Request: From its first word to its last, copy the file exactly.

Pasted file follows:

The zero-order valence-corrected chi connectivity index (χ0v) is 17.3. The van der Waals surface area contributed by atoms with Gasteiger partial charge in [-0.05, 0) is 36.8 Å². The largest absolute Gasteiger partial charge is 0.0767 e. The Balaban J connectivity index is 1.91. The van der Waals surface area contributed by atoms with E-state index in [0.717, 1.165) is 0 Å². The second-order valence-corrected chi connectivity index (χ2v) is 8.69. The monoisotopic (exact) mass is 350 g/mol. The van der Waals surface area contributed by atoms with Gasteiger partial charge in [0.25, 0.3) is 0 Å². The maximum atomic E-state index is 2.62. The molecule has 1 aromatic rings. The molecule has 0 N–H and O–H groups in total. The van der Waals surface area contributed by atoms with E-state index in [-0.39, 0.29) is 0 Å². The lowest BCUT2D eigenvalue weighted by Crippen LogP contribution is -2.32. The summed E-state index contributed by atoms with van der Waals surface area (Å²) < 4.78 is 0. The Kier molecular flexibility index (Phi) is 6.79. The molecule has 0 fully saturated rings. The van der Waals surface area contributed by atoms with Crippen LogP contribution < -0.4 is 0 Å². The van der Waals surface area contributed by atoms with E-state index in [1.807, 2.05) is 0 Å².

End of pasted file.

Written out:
The zero-order valence-corrected chi connectivity index (χ0v) is 17.3. The van der Waals surface area contributed by atoms with Gasteiger partial charge in [-0.05, 0) is 36.8 Å². The largest absolute Gasteiger partial charge is 0.0767 e. The Balaban J connectivity index is 1.91. The van der Waals surface area contributed by atoms with E-state index in [0.717, 1.165) is 0 Å². The second-order valence-corrected chi connectivity index (χ2v) is 8.69. The monoisotopic (exact) mass is 350 g/mol. The van der Waals surface area contributed by atoms with Gasteiger partial charge in [0.25, 0.3) is 0 Å². The maximum atomic E-state index is 2.62. The molecule has 1 aromatic rings. The molecule has 0 N–H and O–H groups in total. The van der Waals surface area contributed by atoms with E-state index in [-0.39, 0.29) is 0 Å². The lowest BCUT2D eigenvalue weighted by Crippen LogP contribution is -2.32. The summed E-state index contributed by atoms with van der Waals surface area (Å²) < 4.78 is 0. The Kier molecular flexibility index (Phi) is 6.79. The molecule has 0 fully saturated rings. The van der Waals surface area contributed by atoms with Crippen LogP contribution < -0.4 is 0 Å². The van der Waals surface area contributed by atoms with E-state index in [1.807, 2.05) is 0 Å².